Crude Near 11-Year Low

Crude Near 11-Year LowCrude Near 11-Year Low

Oil prices extended their freefall on Friday, nearing 11-year lows, after the International Energy Agency warned that global oversupply of crude could worsen next year.

Brent and US crude's West Texas Intermediate futures fell as much as 5% on the day and 12% on the week as mild pre-winter weather and a plummeting US stock market added to the toll on oil prices.

Oil traders and analysts alike have been perplexed by oil's decline since the Dec. 4 meeting of the Organization of Petroleum Exporting Countries which all but abandoned price support for crude by removing production ceiling in an oversupplied market, Reuters reported.

Brent's front month slipped below $38 a barrel for the first time since December 2008, settling down $1.80, or 4.5%, at $37.93. The benchmark's session low was $37.36 -barely a dollar above the $36.20 hit during the financial crisis.

If Brent falls below that level in the coming week, that will be its lowest since mid-2004 when it traded at around $34 a barrel.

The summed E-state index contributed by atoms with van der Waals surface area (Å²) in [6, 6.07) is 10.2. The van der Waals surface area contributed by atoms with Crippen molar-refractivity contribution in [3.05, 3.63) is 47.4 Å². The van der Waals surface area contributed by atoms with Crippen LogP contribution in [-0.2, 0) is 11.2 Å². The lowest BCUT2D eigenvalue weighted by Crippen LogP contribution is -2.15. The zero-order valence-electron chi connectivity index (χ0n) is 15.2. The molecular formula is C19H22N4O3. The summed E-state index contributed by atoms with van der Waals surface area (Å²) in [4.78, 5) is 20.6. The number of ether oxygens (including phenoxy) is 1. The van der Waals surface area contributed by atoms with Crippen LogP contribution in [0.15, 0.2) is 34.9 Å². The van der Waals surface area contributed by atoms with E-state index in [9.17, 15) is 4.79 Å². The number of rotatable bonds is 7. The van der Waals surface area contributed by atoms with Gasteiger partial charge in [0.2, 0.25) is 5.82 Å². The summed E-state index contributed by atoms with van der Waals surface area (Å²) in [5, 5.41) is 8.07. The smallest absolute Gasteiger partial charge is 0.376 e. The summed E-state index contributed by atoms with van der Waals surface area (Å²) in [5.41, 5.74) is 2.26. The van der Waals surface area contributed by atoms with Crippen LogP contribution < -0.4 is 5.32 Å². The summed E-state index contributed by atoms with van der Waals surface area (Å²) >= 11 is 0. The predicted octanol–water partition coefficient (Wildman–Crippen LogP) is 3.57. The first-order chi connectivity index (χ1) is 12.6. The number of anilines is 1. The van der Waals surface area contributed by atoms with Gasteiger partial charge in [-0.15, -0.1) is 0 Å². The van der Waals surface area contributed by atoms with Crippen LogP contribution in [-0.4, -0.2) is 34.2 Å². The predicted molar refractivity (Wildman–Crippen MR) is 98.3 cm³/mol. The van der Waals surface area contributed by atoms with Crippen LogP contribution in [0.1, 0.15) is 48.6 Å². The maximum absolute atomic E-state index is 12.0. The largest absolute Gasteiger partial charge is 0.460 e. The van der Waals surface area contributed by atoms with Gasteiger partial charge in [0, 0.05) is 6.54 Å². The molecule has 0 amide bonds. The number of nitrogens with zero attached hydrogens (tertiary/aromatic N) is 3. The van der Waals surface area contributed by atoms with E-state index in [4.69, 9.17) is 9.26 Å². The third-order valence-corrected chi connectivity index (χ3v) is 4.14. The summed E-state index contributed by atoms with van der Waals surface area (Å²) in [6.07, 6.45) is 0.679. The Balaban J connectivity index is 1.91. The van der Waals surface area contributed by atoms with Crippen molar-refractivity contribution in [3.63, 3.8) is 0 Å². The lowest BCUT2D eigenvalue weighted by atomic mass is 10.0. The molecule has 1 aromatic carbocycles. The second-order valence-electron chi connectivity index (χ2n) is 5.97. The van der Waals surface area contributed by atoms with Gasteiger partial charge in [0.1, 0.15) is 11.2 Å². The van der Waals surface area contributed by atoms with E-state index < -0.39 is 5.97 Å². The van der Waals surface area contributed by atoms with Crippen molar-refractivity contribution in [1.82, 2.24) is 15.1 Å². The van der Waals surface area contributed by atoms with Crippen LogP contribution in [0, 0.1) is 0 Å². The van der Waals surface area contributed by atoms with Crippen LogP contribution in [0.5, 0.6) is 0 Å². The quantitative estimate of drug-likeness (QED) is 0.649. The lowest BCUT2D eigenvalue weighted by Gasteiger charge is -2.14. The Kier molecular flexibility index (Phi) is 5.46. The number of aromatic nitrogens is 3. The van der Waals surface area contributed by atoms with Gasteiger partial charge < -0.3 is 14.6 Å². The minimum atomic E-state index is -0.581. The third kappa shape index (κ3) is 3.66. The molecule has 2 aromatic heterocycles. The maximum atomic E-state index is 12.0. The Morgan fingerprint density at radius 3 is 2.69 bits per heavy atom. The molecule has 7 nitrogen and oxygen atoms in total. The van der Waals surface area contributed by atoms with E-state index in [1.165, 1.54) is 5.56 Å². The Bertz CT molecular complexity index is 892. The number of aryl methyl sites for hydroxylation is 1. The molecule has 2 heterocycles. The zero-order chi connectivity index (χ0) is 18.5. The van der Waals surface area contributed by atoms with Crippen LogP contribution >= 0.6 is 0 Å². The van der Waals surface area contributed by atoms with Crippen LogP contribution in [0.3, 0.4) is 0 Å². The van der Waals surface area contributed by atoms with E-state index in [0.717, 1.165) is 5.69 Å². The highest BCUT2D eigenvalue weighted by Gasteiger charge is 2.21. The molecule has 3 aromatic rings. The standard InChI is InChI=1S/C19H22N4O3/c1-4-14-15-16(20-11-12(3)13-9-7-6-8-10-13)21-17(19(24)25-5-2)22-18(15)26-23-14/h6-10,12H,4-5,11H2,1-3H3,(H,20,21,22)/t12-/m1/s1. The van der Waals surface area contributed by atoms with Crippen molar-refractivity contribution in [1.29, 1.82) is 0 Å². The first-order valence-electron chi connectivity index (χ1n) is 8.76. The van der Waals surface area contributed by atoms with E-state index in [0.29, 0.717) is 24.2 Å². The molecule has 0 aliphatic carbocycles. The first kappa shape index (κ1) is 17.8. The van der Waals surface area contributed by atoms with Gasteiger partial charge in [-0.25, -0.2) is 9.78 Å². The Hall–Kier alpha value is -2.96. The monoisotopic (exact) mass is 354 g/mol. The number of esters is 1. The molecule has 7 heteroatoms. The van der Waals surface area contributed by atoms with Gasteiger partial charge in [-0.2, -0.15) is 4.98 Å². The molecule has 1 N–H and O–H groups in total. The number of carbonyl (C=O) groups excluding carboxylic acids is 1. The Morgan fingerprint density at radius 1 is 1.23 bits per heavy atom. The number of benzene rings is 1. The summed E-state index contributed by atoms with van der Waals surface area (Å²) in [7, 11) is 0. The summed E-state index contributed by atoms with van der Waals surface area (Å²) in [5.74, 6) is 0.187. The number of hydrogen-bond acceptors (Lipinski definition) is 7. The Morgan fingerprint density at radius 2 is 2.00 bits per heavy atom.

WTI's front-month settled in the $35 territory the first time since February 2009. The contract finished the session down $1.14, or 3%, at $35.62, after hitting an intraday low at $35.35. WTI's financial crisis low was $32.40 in December 2008.

A year ago, Brent and US crude were trading at around $60 a barrel, and during early summer 2014, above $100. Now, WTI contracts through 2024 are under $60.

The IEA warned that demand growth was starting to slow.

"Consumption is likely to have peaked in the third quarter and demand growth is expected to slow to a still-healthy 1.2 million barrels per day in 2016, as support from sharply falling oil prices begins to fade," the energy watchdog said in its monthly oil report.

Crude prices have fallen with little restraint since OPEC abandoned its output ceiling of 30 million bpd. Led by No. 1 crude exporter Saudi Arabia and other big Middle East oil producers such as Iraq, the group pumped 31.7 million bpd in November. That was more oil than in any month pumped by OPEC since late 2008.